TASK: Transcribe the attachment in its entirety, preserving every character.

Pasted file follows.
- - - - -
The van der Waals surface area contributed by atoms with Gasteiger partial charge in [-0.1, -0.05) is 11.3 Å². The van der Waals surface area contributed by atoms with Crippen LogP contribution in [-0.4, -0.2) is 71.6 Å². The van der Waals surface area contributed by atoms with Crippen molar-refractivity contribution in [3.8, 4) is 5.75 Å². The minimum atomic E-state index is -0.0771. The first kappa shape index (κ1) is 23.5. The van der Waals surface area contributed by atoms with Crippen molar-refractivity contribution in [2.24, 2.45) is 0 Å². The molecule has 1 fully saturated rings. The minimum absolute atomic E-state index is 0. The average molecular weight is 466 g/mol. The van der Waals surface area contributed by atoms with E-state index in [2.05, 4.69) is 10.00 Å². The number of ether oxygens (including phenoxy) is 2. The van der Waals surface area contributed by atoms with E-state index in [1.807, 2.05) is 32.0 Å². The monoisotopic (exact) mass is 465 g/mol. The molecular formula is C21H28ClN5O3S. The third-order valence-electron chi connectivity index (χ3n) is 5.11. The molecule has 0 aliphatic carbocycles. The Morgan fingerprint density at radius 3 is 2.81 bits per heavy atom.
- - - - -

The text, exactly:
The van der Waals surface area contributed by atoms with Gasteiger partial charge in [-0.1, -0.05) is 11.3 Å². The van der Waals surface area contributed by atoms with Crippen LogP contribution in [-0.4, -0.2) is 71.6 Å². The van der Waals surface area contributed by atoms with Crippen molar-refractivity contribution in [3.8, 4) is 5.75 Å². The minimum atomic E-state index is -0.0771. The first kappa shape index (κ1) is 23.5. The van der Waals surface area contributed by atoms with Crippen molar-refractivity contribution in [2.24, 2.45) is 0 Å². The molecule has 1 fully saturated rings. The minimum absolute atomic E-state index is 0. The average molecular weight is 466 g/mol. The van der Waals surface area contributed by atoms with E-state index in [2.05, 4.69) is 10.00 Å². The number of ether oxygens (including phenoxy) is 2. The van der Waals surface area contributed by atoms with E-state index in [1.807, 2.05) is 32.0 Å². The monoisotopic (exact) mass is 465 g/mol. The molecular formula is C21H28ClN5O3S. The third-order valence-electron chi connectivity index (χ3n) is 5.11. The molecule has 0 aliphatic carbocycles. The Morgan fingerprint density at radius 3 is 2.81 bits per heavy atom.